Independent Online, April 8 2014
By Paul Boekkooi
Massenet: Werther, Metropolitan Opera, 15. März 2014 (cinema)
Opera a rare artistic trump card
RATING: *****
Jules Massenet’s opera Werther is arguably the Frenchman’s masterpiece. It’s all the more stirring in this new Metropolitan Opera production.

Dramatically, the renowned British theatrical magician Sir Richard Eyre – a director working in multi-disciplines – solidly focuses on interpersonal relationships in this discreet love story layered with semi-religious eroticism and forlorn hope.

Having seen a staging of it in the Royal Opera House, London, in 1987 and experiencing it now on HD film, firmly confirms that it is musically and dramatically more rewarding than Manon or any of Massenet’s other operas.

The sorrows of the poor, clingy poet Werther may not evoke an instant response from an age not much taken with such romantic fables, but Massenet believed in Goethe’s hero and heroine and gives them both, plus the orchestra, music surging with passion, with tender and brooding attributes. In other words: the agony is every bit as enjoyable as the ecstasy.

Because of the phonetic richness of the French language, it offers any international cast great opportunities to discover new sounds and voice colourings. Here the cast as a whole succeed to be very respectful to the French style, to the delicately judged shape of the vocal lines, without ever taking the fire out of the music.

In this regard the French-Armenian Alain Altinoglu conducts a sensitive, warmly expressive but also sharply characterful performance.

He also knows how to thrust home an important climax, as well as creating evocative textures and varying tensions positively. His fearless and nuanced leadership demonstrated how effectively Massenet tells Goethe’s story in musical terms.

The crowning glory of this Werther is above all else focused on the singing. After many performances of the title role in international opera houses, the German tenor Jonas Kaufmann is now fully under the poet’s skin.

Combining vocal purity, controlled sweetness and strength, his portrayal of the desperate, lovelorn personality flows naturally from these qualities as well as his obedience to the composer’s numerous markings.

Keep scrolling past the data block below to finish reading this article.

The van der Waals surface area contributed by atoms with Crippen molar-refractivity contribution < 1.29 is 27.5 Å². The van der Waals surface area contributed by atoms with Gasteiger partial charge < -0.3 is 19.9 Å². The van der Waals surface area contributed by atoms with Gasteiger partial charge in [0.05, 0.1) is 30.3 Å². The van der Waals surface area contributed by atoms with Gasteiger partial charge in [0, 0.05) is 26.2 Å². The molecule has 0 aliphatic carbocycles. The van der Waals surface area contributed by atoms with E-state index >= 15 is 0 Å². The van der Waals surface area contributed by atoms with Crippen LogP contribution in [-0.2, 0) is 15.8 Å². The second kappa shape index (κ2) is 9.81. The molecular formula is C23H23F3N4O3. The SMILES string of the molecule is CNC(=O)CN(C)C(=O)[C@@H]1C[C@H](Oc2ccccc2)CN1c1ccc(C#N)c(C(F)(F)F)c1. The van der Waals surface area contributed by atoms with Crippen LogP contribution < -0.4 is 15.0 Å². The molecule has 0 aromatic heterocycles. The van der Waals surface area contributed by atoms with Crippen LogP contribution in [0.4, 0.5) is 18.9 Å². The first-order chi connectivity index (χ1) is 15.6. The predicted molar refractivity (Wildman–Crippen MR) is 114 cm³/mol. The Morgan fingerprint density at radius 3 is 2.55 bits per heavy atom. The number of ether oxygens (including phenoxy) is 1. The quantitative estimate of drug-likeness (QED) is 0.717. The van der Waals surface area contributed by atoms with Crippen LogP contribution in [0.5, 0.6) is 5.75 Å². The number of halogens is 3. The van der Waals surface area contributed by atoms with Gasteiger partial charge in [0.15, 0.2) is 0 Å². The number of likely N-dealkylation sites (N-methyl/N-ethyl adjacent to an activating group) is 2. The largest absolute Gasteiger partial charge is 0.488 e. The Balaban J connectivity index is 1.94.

The tenor’s showstopper, Pourquoi Me Révellier, ô Soufflé du Printemps? (Why wake me, Spring?) was the most heart-rending vocal contribution to this staging.

It also detonates the duet that follows with Charlotte (the French mezzo-soprano Sophie Koch) in which she tries to flee from Werther’s hold on her. Both in Acts 3 and 4 their vocal interactions hardly have a parallel in previous sound or video recordings of this work.

Koch might look a bit old for the part, but her warm and attractive vocal contribution is dramatically seconded by Charlotte’s conflicting emotions which she conveys in her body language and expressions. She rises with splendour to the many demands of Act 3 (three arias in a row!), building up a wealth of inner tension before Werther suddenly reappears.

The Cuban-American soprano Lisette Oropesa sings the role of Charlotte’s younger sister, Sophie, with great charm and insight.

Her clear soubrette voice has a solid core. As Alfred, Charlotte’s military husband with a conventional stuffy rectitude, the Serbian-Israeli bass provides us with an impressive Met debut performance.

Jonathan Summers as the Bailiff, Charlotte’s father, opens the opera confidently.

Design and choreography enhanced the visual aspects of this Werther spectacularly, especially Wandall Harrington’s video design during the Clair de lune (Moonlight) scene of Act 1 which is magical.

A backdrop starts revolving during a ball scene, following and emulating the dancing couples.

The claustrophobic final scene – the tiny room which is slowly shifted forward to centre stage and from which the poet escapes through suicide – was a clever touch in a production filled with many of them.

Screening at all Cinema Nouveau and selected Ster-Kinekor theatres.

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